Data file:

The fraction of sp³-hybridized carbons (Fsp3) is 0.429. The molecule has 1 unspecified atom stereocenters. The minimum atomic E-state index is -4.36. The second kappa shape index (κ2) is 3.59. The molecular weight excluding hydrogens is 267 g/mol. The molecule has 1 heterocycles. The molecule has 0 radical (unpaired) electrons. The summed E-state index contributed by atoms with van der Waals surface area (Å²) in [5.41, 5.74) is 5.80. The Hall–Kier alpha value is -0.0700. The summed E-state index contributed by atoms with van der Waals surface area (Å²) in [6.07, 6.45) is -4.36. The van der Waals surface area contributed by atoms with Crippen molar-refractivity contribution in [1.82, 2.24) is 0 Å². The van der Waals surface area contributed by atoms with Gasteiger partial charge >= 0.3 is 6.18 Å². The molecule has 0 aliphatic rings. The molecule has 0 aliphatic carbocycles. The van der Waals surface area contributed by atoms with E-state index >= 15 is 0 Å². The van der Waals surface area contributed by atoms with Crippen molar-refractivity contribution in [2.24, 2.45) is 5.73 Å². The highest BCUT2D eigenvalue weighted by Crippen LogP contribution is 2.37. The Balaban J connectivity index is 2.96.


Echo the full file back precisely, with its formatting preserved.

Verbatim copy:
The fraction of sp³-hybridized carbons (Fsp3) is 0.429. The molecule has 1 unspecified atom stereocenters. The minimum atomic E-state index is -4.36. The second kappa shape index (κ2) is 3.59. The molecular weight excluding hydrogens is 267 g/mol. The molecule has 1 heterocycles. The molecule has 0 radical (unpaired) electrons. The summed E-state index contributed by atoms with van der Waals surface area (Å²) in [5.41, 5.74) is 5.80. The Hall–Kier alpha value is -0.0700. The summed E-state index contributed by atoms with van der Waals surface area (Å²) in [6.07, 6.45) is -4.36. The van der Waals surface area contributed by atoms with Crippen molar-refractivity contribution in [1.82, 2.24) is 0 Å². The van der Waals surface area contributed by atoms with Gasteiger partial charge >= 0.3 is 6.18 Å². The molecule has 0 aliphatic rings. The molecule has 0 aliphatic carbocycles. The van der Waals surface area contributed by atoms with E-state index >= 15 is 0 Å². The van der Waals surface area contributed by atoms with Crippen molar-refractivity contribution in [2.24, 2.45) is 5.73 Å². The highest BCUT2D eigenvalue weighted by Crippen LogP contribution is 2.37. The Balaban J connectivity index is 2.96.